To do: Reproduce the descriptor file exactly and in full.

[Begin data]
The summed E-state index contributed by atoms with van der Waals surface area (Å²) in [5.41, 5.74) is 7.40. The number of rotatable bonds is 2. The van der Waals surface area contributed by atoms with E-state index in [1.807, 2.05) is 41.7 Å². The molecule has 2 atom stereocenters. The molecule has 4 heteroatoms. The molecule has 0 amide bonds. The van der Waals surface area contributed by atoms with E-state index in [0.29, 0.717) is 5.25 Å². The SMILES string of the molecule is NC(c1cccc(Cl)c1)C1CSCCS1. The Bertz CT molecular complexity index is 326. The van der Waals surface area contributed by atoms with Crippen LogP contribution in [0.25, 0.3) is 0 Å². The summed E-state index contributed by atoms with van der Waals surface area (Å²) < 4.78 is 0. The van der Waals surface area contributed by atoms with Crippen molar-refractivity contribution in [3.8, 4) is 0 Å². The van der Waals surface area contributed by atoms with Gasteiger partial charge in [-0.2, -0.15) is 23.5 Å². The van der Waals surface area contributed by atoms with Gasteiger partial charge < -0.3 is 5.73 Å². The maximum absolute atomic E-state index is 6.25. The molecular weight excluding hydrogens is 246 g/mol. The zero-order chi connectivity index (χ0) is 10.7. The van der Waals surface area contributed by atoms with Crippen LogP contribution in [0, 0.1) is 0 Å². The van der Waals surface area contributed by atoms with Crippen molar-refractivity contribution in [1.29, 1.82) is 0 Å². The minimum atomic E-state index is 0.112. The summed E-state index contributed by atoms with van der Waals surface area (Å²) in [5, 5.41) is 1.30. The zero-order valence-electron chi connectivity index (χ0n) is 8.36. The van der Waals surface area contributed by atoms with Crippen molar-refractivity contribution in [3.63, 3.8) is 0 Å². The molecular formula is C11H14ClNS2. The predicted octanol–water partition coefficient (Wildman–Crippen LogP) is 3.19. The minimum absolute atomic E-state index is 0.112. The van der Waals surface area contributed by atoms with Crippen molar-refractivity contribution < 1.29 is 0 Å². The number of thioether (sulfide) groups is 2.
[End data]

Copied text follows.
The summed E-state index contributed by atoms with van der Waals surface area (Å²) in [5.41, 5.74) is 7.40. The number of rotatable bonds is 2. The van der Waals surface area contributed by atoms with E-state index in [1.807, 2.05) is 41.7 Å². The molecule has 2 atom stereocenters. The molecule has 4 heteroatoms. The molecule has 0 amide bonds. The van der Waals surface area contributed by atoms with E-state index in [0.29, 0.717) is 5.25 Å². The SMILES string of the molecule is NC(c1cccc(Cl)c1)C1CSCCS1. The Bertz CT molecular complexity index is 326. The van der Waals surface area contributed by atoms with Crippen LogP contribution in [0.25, 0.3) is 0 Å². The summed E-state index contributed by atoms with van der Waals surface area (Å²) < 4.78 is 0. The van der Waals surface area contributed by atoms with Crippen molar-refractivity contribution in [3.8, 4) is 0 Å². The van der Waals surface area contributed by atoms with Gasteiger partial charge in [-0.2, -0.15) is 23.5 Å². The van der Waals surface area contributed by atoms with Gasteiger partial charge < -0.3 is 5.73 Å². The maximum absolute atomic E-state index is 6.25. The molecular weight excluding hydrogens is 246 g/mol. The zero-order chi connectivity index (χ0) is 10.7. The van der Waals surface area contributed by atoms with Crippen LogP contribution in [0, 0.1) is 0 Å². The van der Waals surface area contributed by atoms with Crippen molar-refractivity contribution in [1.29, 1.82) is 0 Å². The minimum atomic E-state index is 0.112. The summed E-state index contributed by atoms with van der Waals surface area (Å²) in [5, 5.41) is 1.30. The zero-order valence-electron chi connectivity index (χ0n) is 8.36. The van der Waals surface area contributed by atoms with Crippen molar-refractivity contribution in [3.63, 3.8) is 0 Å². The molecular formula is C11H14ClNS2. The predicted octanol–water partition coefficient (Wildman–Crippen LogP) is 3.19. The minimum absolute atomic E-state index is 0.112. The van der Waals surface area contributed by atoms with Crippen molar-refractivity contribution < 1.29 is 0 Å². The number of thioether (sulfide) groups is 2.